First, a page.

On a pledge to provide more freedoms to New Jersey’s charter schools, the Christie administration yesterday presented new regulations for the alternative schools that would include essentially waiving many of the state’s certification rules for educators in the highest-performing ones.
But as with anything related to charter schools in New Jersey of late, the changes are sure to be hotly debated in the coming months, and parties from all sides yesterday predicted they are hardly a done deal.
Should charters have a different set of rules?
“That’s a big question, that’s a super-huge question,” said Mark Biedron, president of the State Board of Education. “My concern is you go back 20 years, yes, charter schools were to elevate student performance, but it was also to share practices. Have we seen that? I don’t know.”
Twenty years after the state’s first charters opened, Gov. Chris Christie said in his State of the State address that he hoped the growth of the schools would be one of his lasting legacies, pointing to the more than 20 new charters his administration has approved in seven years and the doubling of students attending charters.
And while the governor could provide few new resources for the schools, the rules proposed yesterday after five months of drafting do provide some flexibility that charter school operators have long sought.
Included are many technical requirements, some that officials said have actually already taken place in practice and policy. But several are significant, including a proposal to offer a new, wide-open “alternate route” for educators available to the top-performing charters.
[related]There would be some requirements in experience and knowledge, but under the proposed regulations, these schools could hire teachers and administrators without the same demands for coursework or other training.
The new regulations would also provide greater freedom for charter schools to use operating funds to secure facilities, not something now allowed under the state’s rules, and to have access to closed district buildings.
Another proposal sure to draw some attention is the allowance for single-purpose charter schools, such as those for one gender or special needs. Questions have been raised to the legality of such schools under state law.
Acting state Education Commissioner Kimberley Harrington said the moves are meant to provide more leeway for innovation, while maintaining the state’s oversight of the schools.
She said the certification changes would be a pilot for five years, and specific to only the best of the schools. “We are talking about a pilot and only under very specific circumstances,” Harrington said.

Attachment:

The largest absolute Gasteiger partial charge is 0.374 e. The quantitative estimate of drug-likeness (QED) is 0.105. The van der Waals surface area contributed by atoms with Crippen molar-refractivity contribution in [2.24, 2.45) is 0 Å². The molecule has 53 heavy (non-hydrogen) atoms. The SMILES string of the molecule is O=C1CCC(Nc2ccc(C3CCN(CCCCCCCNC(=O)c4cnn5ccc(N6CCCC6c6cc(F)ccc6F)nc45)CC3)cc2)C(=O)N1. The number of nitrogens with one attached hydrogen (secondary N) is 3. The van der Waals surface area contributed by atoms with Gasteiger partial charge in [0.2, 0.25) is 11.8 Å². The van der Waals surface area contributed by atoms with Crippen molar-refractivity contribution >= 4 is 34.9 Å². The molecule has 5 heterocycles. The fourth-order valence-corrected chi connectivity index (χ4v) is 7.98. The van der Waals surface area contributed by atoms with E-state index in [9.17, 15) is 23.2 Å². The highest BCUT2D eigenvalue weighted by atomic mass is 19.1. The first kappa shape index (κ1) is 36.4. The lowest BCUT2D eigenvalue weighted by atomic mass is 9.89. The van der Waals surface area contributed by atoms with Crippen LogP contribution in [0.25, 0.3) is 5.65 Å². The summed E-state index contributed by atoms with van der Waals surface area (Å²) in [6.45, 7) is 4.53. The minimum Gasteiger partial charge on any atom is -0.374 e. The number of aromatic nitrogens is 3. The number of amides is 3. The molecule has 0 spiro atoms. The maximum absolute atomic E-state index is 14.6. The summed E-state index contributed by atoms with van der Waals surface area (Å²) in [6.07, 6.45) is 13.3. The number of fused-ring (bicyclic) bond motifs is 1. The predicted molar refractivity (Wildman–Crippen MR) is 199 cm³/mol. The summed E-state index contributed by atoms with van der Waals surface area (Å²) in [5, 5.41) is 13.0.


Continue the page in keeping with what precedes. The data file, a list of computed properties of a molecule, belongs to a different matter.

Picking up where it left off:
The reaction was clearly mixed among state board members, a group that has long been accused of being a rubber-stamp on most administration initiatives but does push back on occasion.
Among the supporters, member Andrew Mulvihill cited the department’s data showing that charters on average outperform the district schools in their host communities.
“The results we have seen are just spectacular, and how one can not be a fan of charter schools, particularly in the inner cities, is beyond me,” he said. “And I would like to say as one in the business community, let them loose.
“But that is not what has happened here,” he said. ‘You have provided with certain changes that are very well thought out, and actually allow you to keep a closer eye on charter schools … These are things that will make them do their jobs even better.”
But speaking next, member Edythe Fulton raised a host of questions. A former president of the New Jersey Education Association, Fulton said there was already a separate set of standards for charter schools.
“How much more will there be?” she said. “What else is on the table? It seems to me there will be even less requirements for those who want to begin charter schools.”
The NJEA was quick to come out against the proposals, calling them “reckless” and “misguided.”
“There can be no doubt that these amendments are designed for one purpose and one purpose only — to sell out New Jersey’s public education system to for-profit corporate charter school operators in the closing year of the Christie administration in order to put traditional public schools at a competitive disadvantage for years to come,” said NJEA President Wendell Steinhauer in a statement.
“The Christie administration seems intent on creating two sets of rules for two separate school systems,” he said.